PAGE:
Razina Munshi Columnist
President Cyril Ramaphosa visits the Covid-19 treatment facility at the Nasrec Expo Centre in Johannesburg. Picture: Jerome Delay/Pool via REUTERS
President Cyril Ramaphosa visits the Covid-19 treatment facility at the Nasrec Expo Centre in Johannesburg. Picture: Jerome Delay/Pool via REUTERS

President Cyril Ramaphosa’s Monday letter was blunt in its description of the thieves who are treating the Covid-19 pandemic as an opportunity for enrichment. The president described them, aptly, as scavengers. “It is like a pack of hyenas circling wounded prey.”

He is surely right to say that accounts of corruption have caused outrage. South Africans can’t help but be incensed – they have a right to that.

And Ramaphosa is also spot-on when he says accounts of looting, anticompetitive conduct and irregular tenders have opened up the wounds of the state capture era, when senior figures in society seemed to get away with corruption on a grand scale.

But his claim that the country has “done much” to turn its back on the state capture era “by disrupting and dismantling the networks that had infiltrated government, state companies and even our law enforcement agencies to loot public resources” is hard to stomach.

Battle-weary South Africans aren’t seeing any “dismantling” of those networks; all we’re seeing is yet more eating of state resources. It may be a different set of crooks, but so what?

Ramaphosa’s difficulty understanding “the utter lack of conscience” that has led to corruption in the purchasing of personal protective equipment (PPE), the price gouging on essential items, and the illegal diversion of state resources is equally infuriating. It’s an echo of the “shock” we’ve heard him express too many times before, at some or other revelation of corruption.

Now, he suggests that “finally”, the state is determined to “deal with the entrenched patronage networks that enable government employees to bid for state contracts through their friends and relatives”.

The problem is, he has said this before – so why believe him this time?

Of course public servants aren’t the only offenders. And the president is right that executives and companies engaged in anticompetitive conduct, corruption and bribery are equally guilty.

But his biggest weakness is the deep patronage that props up the ruling party. No one, in theory, is better placed to tackle rot in the organisation than its own leader – and on this score, he has failed altogether.

Citizens want to see a president that is on the warpath against the corrupt, the wasteful and the incompetent in his own party. But the fact is, the biggest hyenas feeding off the carcass that is SA’s fiscus come from within the ANC. And until Ramaphosa does something about that, the platitudes he delivered on Monday will do nothing to stem the tide of deep public disgust.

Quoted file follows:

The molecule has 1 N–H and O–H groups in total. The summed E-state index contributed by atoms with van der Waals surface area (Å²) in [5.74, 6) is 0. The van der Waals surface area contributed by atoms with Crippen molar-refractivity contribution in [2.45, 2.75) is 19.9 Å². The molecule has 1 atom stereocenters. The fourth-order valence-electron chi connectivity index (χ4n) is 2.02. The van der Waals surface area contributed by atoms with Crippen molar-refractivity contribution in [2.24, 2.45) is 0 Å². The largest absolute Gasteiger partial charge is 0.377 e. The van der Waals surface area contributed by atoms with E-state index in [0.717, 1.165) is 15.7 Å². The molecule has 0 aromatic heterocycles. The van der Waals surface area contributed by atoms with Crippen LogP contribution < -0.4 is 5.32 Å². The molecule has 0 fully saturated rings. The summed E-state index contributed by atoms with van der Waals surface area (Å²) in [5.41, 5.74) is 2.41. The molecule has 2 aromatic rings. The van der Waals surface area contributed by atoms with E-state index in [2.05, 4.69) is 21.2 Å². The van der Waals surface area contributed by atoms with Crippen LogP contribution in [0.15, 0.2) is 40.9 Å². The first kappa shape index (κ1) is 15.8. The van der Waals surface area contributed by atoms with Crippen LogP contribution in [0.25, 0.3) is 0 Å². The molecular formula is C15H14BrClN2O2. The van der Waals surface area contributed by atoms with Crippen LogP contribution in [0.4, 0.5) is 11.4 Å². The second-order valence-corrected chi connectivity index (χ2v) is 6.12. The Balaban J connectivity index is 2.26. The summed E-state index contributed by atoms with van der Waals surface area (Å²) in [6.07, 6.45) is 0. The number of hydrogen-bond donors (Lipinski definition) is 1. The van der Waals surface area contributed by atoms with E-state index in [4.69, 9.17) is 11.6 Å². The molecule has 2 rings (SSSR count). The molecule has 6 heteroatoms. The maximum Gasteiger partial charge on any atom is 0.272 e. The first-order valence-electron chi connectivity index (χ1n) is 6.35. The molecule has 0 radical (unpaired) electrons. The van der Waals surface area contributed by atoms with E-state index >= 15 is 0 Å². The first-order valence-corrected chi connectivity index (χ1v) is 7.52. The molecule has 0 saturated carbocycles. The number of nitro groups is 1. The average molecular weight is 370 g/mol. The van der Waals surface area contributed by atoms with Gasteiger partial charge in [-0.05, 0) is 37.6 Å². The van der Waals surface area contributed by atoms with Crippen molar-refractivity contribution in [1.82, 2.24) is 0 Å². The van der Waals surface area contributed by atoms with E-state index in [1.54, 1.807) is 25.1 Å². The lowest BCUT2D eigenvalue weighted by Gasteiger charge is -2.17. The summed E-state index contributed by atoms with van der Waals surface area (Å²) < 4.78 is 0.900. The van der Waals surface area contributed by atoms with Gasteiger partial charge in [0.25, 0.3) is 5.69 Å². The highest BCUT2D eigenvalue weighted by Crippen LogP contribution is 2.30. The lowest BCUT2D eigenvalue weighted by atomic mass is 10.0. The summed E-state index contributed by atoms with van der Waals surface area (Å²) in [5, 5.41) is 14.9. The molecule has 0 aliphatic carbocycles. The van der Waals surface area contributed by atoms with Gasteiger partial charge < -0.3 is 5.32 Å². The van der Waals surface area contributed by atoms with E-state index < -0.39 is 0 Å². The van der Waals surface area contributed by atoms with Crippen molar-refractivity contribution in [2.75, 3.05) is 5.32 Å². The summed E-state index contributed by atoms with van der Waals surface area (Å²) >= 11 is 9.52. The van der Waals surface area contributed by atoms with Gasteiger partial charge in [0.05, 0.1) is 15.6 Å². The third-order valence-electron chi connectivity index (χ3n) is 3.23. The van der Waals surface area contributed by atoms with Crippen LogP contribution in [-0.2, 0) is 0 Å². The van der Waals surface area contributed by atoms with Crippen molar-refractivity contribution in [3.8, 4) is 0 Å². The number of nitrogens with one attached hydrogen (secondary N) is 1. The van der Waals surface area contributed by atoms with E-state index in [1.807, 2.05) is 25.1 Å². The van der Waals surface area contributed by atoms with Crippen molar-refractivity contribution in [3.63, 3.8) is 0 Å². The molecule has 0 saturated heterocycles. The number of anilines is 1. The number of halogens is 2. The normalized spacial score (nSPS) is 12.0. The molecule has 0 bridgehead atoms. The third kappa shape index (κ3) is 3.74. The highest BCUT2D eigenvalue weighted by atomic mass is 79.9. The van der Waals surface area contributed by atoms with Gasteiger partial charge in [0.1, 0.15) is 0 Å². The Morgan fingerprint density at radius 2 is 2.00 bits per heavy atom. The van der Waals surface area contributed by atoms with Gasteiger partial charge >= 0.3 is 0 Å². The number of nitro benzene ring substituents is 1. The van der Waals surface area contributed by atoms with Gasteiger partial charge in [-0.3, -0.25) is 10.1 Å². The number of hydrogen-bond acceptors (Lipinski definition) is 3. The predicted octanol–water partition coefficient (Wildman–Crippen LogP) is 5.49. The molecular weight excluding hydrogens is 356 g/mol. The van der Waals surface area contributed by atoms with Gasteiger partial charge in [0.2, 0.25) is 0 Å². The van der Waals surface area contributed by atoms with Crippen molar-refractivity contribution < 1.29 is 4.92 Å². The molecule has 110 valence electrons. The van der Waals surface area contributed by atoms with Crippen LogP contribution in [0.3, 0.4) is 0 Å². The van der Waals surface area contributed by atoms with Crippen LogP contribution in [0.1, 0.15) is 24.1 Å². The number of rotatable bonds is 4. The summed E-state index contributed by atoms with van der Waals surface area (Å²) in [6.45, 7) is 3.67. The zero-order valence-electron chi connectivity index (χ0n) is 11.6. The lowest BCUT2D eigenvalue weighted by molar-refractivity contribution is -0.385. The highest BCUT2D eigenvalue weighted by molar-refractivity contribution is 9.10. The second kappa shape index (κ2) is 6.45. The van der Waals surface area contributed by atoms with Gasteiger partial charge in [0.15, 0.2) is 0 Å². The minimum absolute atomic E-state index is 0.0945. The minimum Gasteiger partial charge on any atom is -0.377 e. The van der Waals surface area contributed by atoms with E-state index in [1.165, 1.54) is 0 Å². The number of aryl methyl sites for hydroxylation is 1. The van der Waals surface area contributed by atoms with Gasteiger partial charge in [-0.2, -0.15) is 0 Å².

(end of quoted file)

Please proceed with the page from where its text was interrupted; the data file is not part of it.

Banalities and clichés

Cosatu’s call on Monday, for Ramaphosa to prove that his administration is not a “powerless scarecrow”, is starkly blunt in its attack on a weak president.

While the “hydra of corruption” predates Ramaphosa’s presidency, Cosatu says the dysfunction and “feebleness” of his administration in the face of this crisis are alarming.

“The ANC under his leadership continues to be seen as a rent-seeking, unaccountable caste. The president needs to act decisively and prove that his administration is not a powerless scarecrow with rubber teeth,” it says.

That this statement could have come from the labour federation – one of Ramaphosa’s staunchest allies ­ – shows how deep the disaffection with the president’s platitudes stretches. “He promised to do away with the impunity that was prevalent in the previous administration. We demand more action from the president and less banalities and clichés,” it says.

On this score, Cosatu talks for many of us. South Africans are furious, but they are not surprised.

In fact, there is nothing to surprise anyone about accounts of alleged corruption with a PPE tender. As News24 editor Adriaan Basson writes here, tender corruption has simply been institutionalised under the ANC.

And the rot we know of is just the tip of the iceberg. Basson relates the words of a senior government official: “All the tenders are corrupt. Each one of them. Everybody knows this.”

He says it is not hyperbolic to say we are probably overpaying for every single service and product the government procures for its citizens. Billions of rands are being diverted, every year, to luxury vehicles, properties and offshore bank accounts.

The only way to deal with this, Basson writes, is for the Hawks and the National Prosecuting Authority (NPA) to start making those long-awaited corruption and state capture arrests.

“The time is up. The people are restless. We need to see comrades and suits in handcuffs. Now,” he writes. Now, that shouldn’t surprise the president.

* Munshi is News & Fox editor of the FM​

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